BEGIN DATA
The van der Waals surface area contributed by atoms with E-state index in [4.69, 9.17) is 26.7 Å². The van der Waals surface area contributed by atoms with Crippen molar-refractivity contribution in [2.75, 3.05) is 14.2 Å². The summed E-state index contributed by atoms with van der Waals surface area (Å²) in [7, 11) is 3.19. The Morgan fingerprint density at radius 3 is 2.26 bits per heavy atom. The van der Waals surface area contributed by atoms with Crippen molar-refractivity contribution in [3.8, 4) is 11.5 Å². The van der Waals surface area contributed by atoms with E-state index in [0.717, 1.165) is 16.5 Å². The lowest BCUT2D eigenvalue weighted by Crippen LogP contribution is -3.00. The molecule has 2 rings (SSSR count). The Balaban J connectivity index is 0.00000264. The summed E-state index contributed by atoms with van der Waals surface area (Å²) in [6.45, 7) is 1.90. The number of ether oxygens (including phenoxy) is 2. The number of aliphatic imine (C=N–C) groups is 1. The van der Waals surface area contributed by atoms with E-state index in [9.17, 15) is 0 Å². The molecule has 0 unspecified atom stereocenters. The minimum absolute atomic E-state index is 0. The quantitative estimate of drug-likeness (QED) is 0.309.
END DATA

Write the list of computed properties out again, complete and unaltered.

The van der Waals surface area contributed by atoms with E-state index in [4.69, 9.17) is 26.7 Å². The van der Waals surface area contributed by atoms with Crippen molar-refractivity contribution in [2.75, 3.05) is 14.2 Å². The summed E-state index contributed by atoms with van der Waals surface area (Å²) in [7, 11) is 3.19. The Morgan fingerprint density at radius 3 is 2.26 bits per heavy atom. The van der Waals surface area contributed by atoms with Crippen molar-refractivity contribution in [3.8, 4) is 11.5 Å². The van der Waals surface area contributed by atoms with E-state index in [0.717, 1.165) is 16.5 Å². The lowest BCUT2D eigenvalue weighted by Crippen LogP contribution is -3.00. The molecule has 2 rings (SSSR count). The Balaban J connectivity index is 0.00000264. The summed E-state index contributed by atoms with van der Waals surface area (Å²) in [6.45, 7) is 1.90. The number of ether oxygens (including phenoxy) is 2. The number of aliphatic imine (C=N–C) groups is 1. The van der Waals surface area contributed by atoms with E-state index in [9.17, 15) is 0 Å². The molecule has 0 unspecified atom stereocenters. The minimum absolute atomic E-state index is 0. The quantitative estimate of drug-likeness (QED) is 0.309.